Identifying the Problem: The hardest part of getting out of an abusive relationship isn’t getting out—it’s knowing you’re in one. So how can you know? Your partner may be abusive if he or she:
>> Makes you feel like damaged goods for having HIV—and that you’ll never find anyone else.
>> Isolates you by revealing or threatening to reveal your HIV status.
>> Keeps you from following HIV basics: getting health care, eating right or accessing ASO services.
>> Blames you for infecting him or her, even if you’re not the source of infection.
>> Is HIV positive and demands excessive care-giving or exploits your guilt.
>> Is positive and tries to get a clinician or caseworker to see his violent behavior as a cry for help.
Disclosing: Dázon Dixon Diallo at SisterLove Inc. says if you fear for your safety, disclose to a confidant or counselor instead of your partner. If you do disclose to a potentially violent partner, she advises:
>> Never disclose in the heat of an argument. “You’ll sound like you’re hurling a weapon,” Diallo says.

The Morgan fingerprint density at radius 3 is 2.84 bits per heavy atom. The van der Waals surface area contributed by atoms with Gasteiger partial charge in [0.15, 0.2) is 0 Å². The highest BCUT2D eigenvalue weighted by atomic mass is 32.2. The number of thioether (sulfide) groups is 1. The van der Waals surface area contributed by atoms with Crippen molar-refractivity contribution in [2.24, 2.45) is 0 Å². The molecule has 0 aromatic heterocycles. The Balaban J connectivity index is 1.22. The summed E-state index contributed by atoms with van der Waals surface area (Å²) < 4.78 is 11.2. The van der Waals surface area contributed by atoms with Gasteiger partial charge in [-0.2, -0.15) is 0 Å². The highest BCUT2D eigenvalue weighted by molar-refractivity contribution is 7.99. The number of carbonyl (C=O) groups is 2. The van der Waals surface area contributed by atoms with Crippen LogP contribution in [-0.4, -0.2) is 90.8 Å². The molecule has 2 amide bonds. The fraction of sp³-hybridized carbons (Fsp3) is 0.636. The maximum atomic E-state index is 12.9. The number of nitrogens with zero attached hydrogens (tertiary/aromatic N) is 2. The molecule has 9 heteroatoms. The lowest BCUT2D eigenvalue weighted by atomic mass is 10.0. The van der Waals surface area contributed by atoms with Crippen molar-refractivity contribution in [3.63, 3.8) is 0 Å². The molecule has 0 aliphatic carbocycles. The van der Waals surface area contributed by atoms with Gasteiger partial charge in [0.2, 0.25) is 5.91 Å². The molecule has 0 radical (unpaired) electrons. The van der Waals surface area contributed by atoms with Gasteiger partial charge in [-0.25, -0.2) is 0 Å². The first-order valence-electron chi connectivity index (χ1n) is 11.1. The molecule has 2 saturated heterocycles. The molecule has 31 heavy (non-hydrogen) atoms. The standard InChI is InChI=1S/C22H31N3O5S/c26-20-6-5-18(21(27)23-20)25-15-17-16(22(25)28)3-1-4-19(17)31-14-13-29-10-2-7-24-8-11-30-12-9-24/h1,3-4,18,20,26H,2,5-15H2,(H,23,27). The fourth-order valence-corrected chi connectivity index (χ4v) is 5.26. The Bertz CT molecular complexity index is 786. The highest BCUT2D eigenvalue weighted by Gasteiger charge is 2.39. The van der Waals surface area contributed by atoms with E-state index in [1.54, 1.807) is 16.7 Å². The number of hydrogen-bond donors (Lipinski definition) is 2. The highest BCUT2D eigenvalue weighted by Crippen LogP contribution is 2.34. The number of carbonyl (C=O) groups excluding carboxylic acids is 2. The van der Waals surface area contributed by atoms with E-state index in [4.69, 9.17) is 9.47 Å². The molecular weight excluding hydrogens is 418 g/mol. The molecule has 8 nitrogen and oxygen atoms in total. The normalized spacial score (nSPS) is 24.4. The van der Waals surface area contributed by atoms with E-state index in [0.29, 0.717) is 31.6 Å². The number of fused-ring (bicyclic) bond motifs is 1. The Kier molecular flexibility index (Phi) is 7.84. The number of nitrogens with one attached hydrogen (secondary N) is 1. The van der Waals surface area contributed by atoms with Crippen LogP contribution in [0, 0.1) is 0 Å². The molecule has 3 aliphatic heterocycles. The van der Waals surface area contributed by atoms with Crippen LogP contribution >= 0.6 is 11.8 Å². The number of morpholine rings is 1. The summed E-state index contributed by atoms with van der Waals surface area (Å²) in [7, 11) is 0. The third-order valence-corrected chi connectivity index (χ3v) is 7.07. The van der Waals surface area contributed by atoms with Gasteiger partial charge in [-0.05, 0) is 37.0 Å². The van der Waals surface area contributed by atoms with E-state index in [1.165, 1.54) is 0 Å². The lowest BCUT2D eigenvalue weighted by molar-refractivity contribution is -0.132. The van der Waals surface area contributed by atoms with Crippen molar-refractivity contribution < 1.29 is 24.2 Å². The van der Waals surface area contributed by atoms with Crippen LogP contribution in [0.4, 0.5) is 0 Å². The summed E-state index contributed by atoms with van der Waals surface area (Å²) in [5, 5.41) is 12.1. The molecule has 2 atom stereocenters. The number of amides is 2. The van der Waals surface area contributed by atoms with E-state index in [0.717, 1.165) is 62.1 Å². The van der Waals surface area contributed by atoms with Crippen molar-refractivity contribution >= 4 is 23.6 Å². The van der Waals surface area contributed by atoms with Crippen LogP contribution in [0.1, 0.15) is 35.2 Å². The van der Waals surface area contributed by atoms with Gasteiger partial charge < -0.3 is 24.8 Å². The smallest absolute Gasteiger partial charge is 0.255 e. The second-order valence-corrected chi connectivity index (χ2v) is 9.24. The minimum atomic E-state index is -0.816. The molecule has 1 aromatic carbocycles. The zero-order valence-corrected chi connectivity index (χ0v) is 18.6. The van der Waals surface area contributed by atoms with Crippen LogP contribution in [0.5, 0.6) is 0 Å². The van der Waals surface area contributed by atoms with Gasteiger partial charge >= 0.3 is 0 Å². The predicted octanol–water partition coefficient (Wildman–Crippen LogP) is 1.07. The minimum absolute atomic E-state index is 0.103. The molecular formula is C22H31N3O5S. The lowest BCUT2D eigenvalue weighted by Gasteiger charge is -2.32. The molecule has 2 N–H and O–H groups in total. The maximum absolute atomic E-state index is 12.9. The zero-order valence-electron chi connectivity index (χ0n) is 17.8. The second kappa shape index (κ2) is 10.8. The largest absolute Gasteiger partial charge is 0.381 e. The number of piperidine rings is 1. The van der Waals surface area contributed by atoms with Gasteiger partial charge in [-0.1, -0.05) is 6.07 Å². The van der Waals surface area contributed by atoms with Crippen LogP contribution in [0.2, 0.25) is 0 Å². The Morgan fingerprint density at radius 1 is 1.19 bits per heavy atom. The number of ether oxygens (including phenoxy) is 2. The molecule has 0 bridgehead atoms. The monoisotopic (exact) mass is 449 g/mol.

>> Disclose when the relationship is stable. “Don’t gamble that it will fix your other problems,” she says.
>> Have a counselor or family member(s) present. “The more witnesses you have, the less likely the partner is to try something,” Diallo says.
>> Opt for a public space whenever possible. “It’s like ending a relationship—you want to do it where they’ll think twice about making a scene.”
Getting Help: Resources and shelters are only a phone call away—via the National Domestic Violence Hotline, 800.799.SAFE (ext. 7233), or, for LGBT people, the National Coalition of Anti-Violence Programs: 212.714.1141. If you want to get out of an abusive situation, either group can help you leave, but according to Diallo, “You simply must escape—go to a friend’s, go to your work, go wherever. Just someplace you can get yourself together.”